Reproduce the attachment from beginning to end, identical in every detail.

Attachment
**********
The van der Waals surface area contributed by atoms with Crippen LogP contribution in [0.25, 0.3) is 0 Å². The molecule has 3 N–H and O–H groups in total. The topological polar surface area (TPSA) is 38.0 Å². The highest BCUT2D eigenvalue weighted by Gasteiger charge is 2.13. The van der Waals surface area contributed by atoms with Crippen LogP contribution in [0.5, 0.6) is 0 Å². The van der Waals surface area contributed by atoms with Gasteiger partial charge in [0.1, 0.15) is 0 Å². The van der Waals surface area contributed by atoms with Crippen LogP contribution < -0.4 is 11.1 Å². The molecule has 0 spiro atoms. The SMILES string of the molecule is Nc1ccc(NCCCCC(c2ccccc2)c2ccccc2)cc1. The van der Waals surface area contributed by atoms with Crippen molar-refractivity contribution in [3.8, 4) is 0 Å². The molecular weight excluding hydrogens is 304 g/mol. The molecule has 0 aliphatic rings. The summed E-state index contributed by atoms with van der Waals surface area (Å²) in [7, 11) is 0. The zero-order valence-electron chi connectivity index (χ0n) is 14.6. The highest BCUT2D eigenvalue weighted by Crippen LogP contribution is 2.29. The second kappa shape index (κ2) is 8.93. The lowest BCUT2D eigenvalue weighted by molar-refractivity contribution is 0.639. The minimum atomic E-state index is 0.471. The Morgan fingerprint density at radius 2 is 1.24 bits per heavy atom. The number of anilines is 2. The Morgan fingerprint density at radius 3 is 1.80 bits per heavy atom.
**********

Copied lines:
The van der Waals surface area contributed by atoms with Crippen LogP contribution in [0.25, 0.3) is 0 Å². The molecule has 3 N–H and O–H groups in total. The topological polar surface area (TPSA) is 38.0 Å². The highest BCUT2D eigenvalue weighted by Gasteiger charge is 2.13. The van der Waals surface area contributed by atoms with Crippen LogP contribution in [0.5, 0.6) is 0 Å². The van der Waals surface area contributed by atoms with Gasteiger partial charge in [0.1, 0.15) is 0 Å². The van der Waals surface area contributed by atoms with Crippen LogP contribution < -0.4 is 11.1 Å². The molecule has 0 spiro atoms. The SMILES string of the molecule is Nc1ccc(NCCCCC(c2ccccc2)c2ccccc2)cc1. The van der Waals surface area contributed by atoms with Crippen molar-refractivity contribution in [3.8, 4) is 0 Å². The molecular weight excluding hydrogens is 304 g/mol. The molecule has 0 aliphatic rings. The summed E-state index contributed by atoms with van der Waals surface area (Å²) in [7, 11) is 0. The zero-order valence-electron chi connectivity index (χ0n) is 14.6. The highest BCUT2D eigenvalue weighted by Crippen LogP contribution is 2.29. The second kappa shape index (κ2) is 8.93. The lowest BCUT2D eigenvalue weighted by molar-refractivity contribution is 0.639. The minimum atomic E-state index is 0.471. The Morgan fingerprint density at radius 2 is 1.24 bits per heavy atom. The number of anilines is 2. The Morgan fingerprint density at radius 3 is 1.80 bits per heavy atom.